Daphnis and Chloe

Influences and adaptations

The first vernacular edition of Daphnis and Chloe was the French version of Jacques Amyot, published in 1559. Along with the Diana of Jorge de Montemayor (published in the same year), Daphnis and Chloe helped inaugurate a European vogue for pastoral fiction in the sixteenth and seventeenth centuries. Daphnis and Chloe was the model of La Sireine of Honoré d'Urfé, the Aminta of Torquato Tasso, and The Gentle Shepherd of Allan Ramsay. The novel Paul et Virginie by Jacques-Henri Bernardin de Saint-Pierre echoes the same story.

Jacques Amyot's French translation is perhaps better known than the original. The story has been presented in numerous illustrated editions, including a 1937 limited edition with woodcuts by Aristide Maillol, and a 1977 edition illustrated by Marc Chagall. Another translation that rivals the original is that of Annibale Caro, one of those writers dearest to lovers of the Tuscan elegances.

The 1952 work Shiosai (The Sound of Waves), written by the Japanese writer Yukio Mishima following a visit to Greece, is considered to have been inspired by the Daphnis and Chloe myth. Another work based on it is the 1923 novel Le Blé en herbe by Colette.[5]

The 1987 film The Princess Bride contains similarities to Daphnis and Chloe (for example, in both stories the male romantic lead is captured by pirates). Lawrence Rinder, director of the Berkeley Art Museum and Pacific Film Archive, attributes the inspiration for the film to Longus.[6]


  • Jacques Offenbach wrote a one-act operetta based on the story in 1860.
  • Joseph Bodin de Boismortier wrote a Daphnis et Chloé pastorale in 3 acts in 1747.
  • Jean-Jacques Rousseau wrote a pastorale heroïque called Daphnis et Chloè between 1774 and 1776. The work was never finished, due to his death in 1778.


  • Maurice Ravel wrote the 1912 ballet Daphnis et Chloé for Sergei Diaghilev's Ballets Russes, choreographed by Michel Fokine.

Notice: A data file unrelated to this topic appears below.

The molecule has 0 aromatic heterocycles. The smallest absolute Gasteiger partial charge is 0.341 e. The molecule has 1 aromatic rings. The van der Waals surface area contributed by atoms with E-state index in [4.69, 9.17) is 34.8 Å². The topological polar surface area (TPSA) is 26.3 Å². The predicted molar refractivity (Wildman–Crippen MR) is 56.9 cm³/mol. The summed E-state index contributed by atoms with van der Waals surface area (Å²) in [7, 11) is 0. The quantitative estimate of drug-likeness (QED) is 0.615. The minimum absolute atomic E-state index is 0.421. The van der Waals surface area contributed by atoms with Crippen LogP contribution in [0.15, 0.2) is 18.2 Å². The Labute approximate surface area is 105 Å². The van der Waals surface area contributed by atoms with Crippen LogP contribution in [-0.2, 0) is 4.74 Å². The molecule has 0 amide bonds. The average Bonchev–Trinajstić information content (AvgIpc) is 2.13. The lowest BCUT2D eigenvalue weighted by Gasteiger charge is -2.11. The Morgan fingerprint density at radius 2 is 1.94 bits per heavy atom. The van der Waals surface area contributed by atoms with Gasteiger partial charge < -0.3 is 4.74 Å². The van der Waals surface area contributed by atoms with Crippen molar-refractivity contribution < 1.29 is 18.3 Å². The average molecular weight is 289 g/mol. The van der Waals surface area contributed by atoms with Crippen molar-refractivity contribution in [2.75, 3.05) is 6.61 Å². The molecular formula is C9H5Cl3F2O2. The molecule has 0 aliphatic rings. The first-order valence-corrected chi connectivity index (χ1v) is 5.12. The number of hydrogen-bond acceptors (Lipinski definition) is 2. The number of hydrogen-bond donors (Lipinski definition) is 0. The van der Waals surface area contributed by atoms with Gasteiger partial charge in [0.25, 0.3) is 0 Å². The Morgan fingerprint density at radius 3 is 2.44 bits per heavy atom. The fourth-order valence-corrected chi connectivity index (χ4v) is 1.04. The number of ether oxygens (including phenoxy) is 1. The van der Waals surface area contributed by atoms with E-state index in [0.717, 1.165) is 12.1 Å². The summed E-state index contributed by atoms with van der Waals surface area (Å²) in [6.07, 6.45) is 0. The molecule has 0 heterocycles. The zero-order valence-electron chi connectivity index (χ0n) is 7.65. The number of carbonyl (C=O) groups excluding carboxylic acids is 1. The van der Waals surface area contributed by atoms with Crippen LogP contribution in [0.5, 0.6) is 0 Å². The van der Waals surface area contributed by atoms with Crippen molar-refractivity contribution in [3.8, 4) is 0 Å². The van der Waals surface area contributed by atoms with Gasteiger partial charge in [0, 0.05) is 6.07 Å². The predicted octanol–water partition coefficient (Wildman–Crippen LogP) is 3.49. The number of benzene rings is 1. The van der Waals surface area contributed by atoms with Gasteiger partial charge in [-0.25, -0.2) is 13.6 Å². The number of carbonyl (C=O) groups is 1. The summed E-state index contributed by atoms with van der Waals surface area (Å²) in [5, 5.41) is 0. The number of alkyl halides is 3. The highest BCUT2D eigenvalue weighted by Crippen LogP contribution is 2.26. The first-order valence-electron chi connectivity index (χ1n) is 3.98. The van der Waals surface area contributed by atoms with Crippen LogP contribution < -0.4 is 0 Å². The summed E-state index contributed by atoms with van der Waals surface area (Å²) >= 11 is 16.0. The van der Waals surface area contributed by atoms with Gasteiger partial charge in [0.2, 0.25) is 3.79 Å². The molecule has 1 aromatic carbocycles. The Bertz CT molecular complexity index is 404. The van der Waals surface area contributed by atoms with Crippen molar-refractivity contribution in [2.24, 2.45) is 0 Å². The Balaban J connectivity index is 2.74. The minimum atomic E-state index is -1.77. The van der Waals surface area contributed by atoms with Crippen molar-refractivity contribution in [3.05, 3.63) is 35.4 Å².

• The music by Ravel was also used in the ballet of the same name by Frederick Ashton, first performed by the Sadler's Wells Ballet (now The Royal Ballet) at Covent Garden on 5 April 1951, with Margot Fonteyn as Chloe and Michael Somes as Daphnis. Decor was by John Craxton.[7]
  • John Neumeier choreographed the ballet Daphnis and Chloe for his Frankfurt Ballet company.[8]
  • Jean-Christophe Maillot created a contemporary and sensual choreography of the ballet Daphnis et Chloé for Les Ballets de Monte Carlo. This shorter 35 minute choreography also uses Maurice Ravel's music, but not the whole original ballet. It features Jeroen Verbruggen as Daphnis, Anjara Ballesteros-Cilla as Chloe, Bernice Coppieters as Lycenion and Chris Roelandt as Dorcon, and was directed by Denis Caïozzi and produced by Telmondis, Les Ballets de Monte Carlo and Mezzo. The ballet premiered on April 1, 2010, at the Grimaldi Forum in Monaco and has since then been broadcast several times on television internationally.[9]


The work was adapted into a 64-minute mute film by Orestis Laskos in 1931, one of the first Greek cinema classics. The movie was originally considered shocking due to the nudity in some of the scenes.

The story was the basis for the 1963 film Μικρές Αφροδίτες (Mikres Afrodites), or Young Aphrodites, by the Greek filmmaker Nikos Koundouros, based on a script of Vassilis Vassilikos.


The work was adapted into a 45-minute radio play in 2006 by Hattie Naylor.

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